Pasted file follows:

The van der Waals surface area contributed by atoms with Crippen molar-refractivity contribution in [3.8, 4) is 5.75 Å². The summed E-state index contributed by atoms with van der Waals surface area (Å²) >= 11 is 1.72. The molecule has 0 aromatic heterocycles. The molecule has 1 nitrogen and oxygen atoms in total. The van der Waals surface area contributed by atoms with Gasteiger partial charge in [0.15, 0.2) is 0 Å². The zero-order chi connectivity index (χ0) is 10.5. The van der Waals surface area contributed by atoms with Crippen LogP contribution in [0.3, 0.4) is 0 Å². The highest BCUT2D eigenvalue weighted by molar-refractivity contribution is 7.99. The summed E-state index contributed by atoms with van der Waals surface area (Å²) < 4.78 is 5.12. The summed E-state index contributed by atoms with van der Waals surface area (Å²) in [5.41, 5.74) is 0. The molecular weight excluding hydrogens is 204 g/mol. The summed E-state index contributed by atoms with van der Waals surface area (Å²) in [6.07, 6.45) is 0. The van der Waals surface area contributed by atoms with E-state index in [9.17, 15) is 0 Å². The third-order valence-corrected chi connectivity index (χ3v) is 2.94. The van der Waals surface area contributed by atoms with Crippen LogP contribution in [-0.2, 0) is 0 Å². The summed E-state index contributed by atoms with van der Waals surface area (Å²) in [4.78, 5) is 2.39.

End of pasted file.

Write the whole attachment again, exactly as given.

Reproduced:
The van der Waals surface area contributed by atoms with Crippen molar-refractivity contribution in [3.8, 4) is 5.75 Å². The summed E-state index contributed by atoms with van der Waals surface area (Å²) >= 11 is 1.72. The molecule has 0 aromatic heterocycles. The molecule has 1 nitrogen and oxygen atoms in total. The van der Waals surface area contributed by atoms with Gasteiger partial charge in [0.15, 0.2) is 0 Å². The zero-order chi connectivity index (χ0) is 10.5. The van der Waals surface area contributed by atoms with Crippen LogP contribution in [0.3, 0.4) is 0 Å². The highest BCUT2D eigenvalue weighted by molar-refractivity contribution is 7.99. The summed E-state index contributed by atoms with van der Waals surface area (Å²) < 4.78 is 5.12. The summed E-state index contributed by atoms with van der Waals surface area (Å²) in [5.41, 5.74) is 0. The molecular weight excluding hydrogens is 204 g/mol. The summed E-state index contributed by atoms with van der Waals surface area (Å²) in [6.07, 6.45) is 0. The van der Waals surface area contributed by atoms with E-state index in [9.17, 15) is 0 Å². The third-order valence-corrected chi connectivity index (χ3v) is 2.94. The van der Waals surface area contributed by atoms with Crippen LogP contribution in [-0.2, 0) is 0 Å². The summed E-state index contributed by atoms with van der Waals surface area (Å²) in [4.78, 5) is 2.39.